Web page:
Golden Fleece Sock Machine
plates - a 60 and an 80 needle. I have the original well-worn instruction manual. Thanks to the Youtube’s videos on the subject, sock knitting machines have come into vogue again and the prices have increased but on the bright side, needles are now being manufactured for the more common machine and thank goodness mine is in there though the needles are not cheap at around 50 dollars for 100 however and the ribber ones even more expensive. Good needles are crucial to the operation of this machine but they are easily damaged by the wool carrier that catches the latches. The machine knits fine socks and of course circular rib is possible and that where they differ from the flat bed machine, which can do circular stocking stitch and its derivatives but not circular rib. I am the first to confess I find the whole process a bit fiddly but perseverance does pay - to my mind the main type of sock this machine excels in is the ribbed sock and you start off with say 40 rows of one by one rib - moving on the say around 100 rows (for long socks) of 3 by one rib, then changing the front set of needles for stockingnet in preparation for the turning of the heel, you then do around 20 rows and then turn the heel - I wont go into this as there are plenty of good videos outlining the method. After turning the heel you then do around between say 40 - 60 rows for the foot and this leads you the final stage and that is turning the toe.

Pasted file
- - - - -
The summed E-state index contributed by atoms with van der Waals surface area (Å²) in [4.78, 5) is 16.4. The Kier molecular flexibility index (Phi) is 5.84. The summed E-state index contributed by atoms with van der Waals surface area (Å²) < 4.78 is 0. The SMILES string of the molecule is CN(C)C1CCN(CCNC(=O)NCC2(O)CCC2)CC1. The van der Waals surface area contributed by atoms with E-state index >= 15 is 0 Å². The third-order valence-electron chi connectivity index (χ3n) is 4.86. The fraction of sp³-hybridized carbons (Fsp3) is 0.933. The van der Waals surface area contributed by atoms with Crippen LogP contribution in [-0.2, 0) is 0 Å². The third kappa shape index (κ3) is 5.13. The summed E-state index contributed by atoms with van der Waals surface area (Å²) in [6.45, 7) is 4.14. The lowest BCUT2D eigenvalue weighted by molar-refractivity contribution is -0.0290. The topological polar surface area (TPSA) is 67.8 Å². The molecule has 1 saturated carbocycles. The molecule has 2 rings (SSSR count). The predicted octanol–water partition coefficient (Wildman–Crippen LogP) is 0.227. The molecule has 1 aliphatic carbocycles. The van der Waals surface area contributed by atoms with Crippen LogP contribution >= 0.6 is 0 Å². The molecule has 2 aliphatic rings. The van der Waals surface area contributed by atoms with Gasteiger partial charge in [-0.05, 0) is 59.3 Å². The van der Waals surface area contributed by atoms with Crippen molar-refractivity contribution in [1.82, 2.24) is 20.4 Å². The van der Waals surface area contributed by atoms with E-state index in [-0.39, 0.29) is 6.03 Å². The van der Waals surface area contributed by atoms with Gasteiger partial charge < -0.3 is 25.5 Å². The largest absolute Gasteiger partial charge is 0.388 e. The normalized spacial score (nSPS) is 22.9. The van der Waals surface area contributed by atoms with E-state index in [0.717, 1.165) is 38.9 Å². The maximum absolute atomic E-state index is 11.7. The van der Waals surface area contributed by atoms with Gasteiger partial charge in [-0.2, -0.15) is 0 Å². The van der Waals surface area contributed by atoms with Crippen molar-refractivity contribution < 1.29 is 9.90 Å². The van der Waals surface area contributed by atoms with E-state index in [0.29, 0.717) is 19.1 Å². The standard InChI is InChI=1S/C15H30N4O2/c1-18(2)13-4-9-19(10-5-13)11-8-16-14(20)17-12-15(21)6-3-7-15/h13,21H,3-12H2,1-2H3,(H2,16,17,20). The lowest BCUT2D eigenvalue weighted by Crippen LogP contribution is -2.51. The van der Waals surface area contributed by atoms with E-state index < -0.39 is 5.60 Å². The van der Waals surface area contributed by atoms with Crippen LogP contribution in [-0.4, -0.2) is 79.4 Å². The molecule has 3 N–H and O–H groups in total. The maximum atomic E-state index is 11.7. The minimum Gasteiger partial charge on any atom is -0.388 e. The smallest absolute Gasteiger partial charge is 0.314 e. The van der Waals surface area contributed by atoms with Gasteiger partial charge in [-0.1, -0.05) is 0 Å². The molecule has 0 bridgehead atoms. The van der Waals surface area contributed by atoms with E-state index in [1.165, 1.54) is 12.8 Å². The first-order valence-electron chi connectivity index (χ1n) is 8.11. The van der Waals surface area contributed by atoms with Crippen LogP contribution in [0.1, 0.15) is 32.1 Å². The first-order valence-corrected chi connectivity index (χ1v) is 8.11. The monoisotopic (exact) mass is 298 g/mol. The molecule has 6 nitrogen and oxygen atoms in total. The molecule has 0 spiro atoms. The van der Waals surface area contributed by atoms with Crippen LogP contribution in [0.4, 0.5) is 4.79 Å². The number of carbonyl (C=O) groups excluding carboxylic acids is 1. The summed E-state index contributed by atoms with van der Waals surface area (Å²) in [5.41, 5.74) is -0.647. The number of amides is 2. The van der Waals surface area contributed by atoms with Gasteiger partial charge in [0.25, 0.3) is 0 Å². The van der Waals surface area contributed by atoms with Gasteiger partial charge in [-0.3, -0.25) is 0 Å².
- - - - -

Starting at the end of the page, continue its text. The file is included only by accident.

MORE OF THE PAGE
This takes me a couple of hours, for each sock and believes me when I say I have a bucket full of socks that have never reached the toe stage and it’s frustrating. I truly believe the new machines will rattle these socks off but older machines are not so finely honed with the result, lots of hassle. Now the finishing touch is the grafting of the toes and for this you need the Kitchener stitch and again this takes me a while.